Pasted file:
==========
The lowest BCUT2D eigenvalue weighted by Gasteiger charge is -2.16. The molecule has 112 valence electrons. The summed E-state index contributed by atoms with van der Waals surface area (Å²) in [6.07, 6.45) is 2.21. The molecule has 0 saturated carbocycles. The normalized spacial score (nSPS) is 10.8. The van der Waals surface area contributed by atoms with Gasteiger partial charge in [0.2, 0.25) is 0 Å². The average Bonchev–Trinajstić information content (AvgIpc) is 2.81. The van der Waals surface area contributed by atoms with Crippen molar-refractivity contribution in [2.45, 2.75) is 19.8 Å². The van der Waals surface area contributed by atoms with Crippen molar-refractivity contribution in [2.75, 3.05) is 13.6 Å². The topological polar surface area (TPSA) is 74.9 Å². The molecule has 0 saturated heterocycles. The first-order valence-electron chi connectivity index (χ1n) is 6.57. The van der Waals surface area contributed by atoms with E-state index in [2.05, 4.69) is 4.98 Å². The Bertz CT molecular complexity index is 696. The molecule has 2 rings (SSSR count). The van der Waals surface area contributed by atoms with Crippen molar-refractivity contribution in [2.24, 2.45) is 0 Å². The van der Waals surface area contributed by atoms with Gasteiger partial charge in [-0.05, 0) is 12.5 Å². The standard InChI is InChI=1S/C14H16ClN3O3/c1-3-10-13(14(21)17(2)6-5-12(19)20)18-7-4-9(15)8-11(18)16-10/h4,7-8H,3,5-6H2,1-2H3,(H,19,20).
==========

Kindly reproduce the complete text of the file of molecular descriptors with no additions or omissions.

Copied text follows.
The lowest BCUT2D eigenvalue weighted by Gasteiger charge is -2.16. The molecule has 112 valence electrons. The summed E-state index contributed by atoms with van der Waals surface area (Å²) in [6.07, 6.45) is 2.21. The molecule has 0 saturated carbocycles. The normalized spacial score (nSPS) is 10.8. The van der Waals surface area contributed by atoms with Gasteiger partial charge in [0.2, 0.25) is 0 Å². The average Bonchev–Trinajstić information content (AvgIpc) is 2.81. The van der Waals surface area contributed by atoms with Crippen molar-refractivity contribution in [2.45, 2.75) is 19.8 Å². The van der Waals surface area contributed by atoms with Crippen molar-refractivity contribution in [2.75, 3.05) is 13.6 Å². The topological polar surface area (TPSA) is 74.9 Å². The molecule has 0 saturated heterocycles. The first-order valence-electron chi connectivity index (χ1n) is 6.57. The van der Waals surface area contributed by atoms with E-state index in [2.05, 4.69) is 4.98 Å². The Bertz CT molecular complexity index is 696. The molecule has 2 rings (SSSR count). The van der Waals surface area contributed by atoms with Crippen molar-refractivity contribution in [2.24, 2.45) is 0 Å². The van der Waals surface area contributed by atoms with Gasteiger partial charge in [-0.05, 0) is 12.5 Å². The standard InChI is InChI=1S/C14H16ClN3O3/c1-3-10-13(14(21)17(2)6-5-12(19)20)18-7-4-9(15)8-11(18)16-10/h4,7-8H,3,5-6H2,1-2H3,(H,19,20).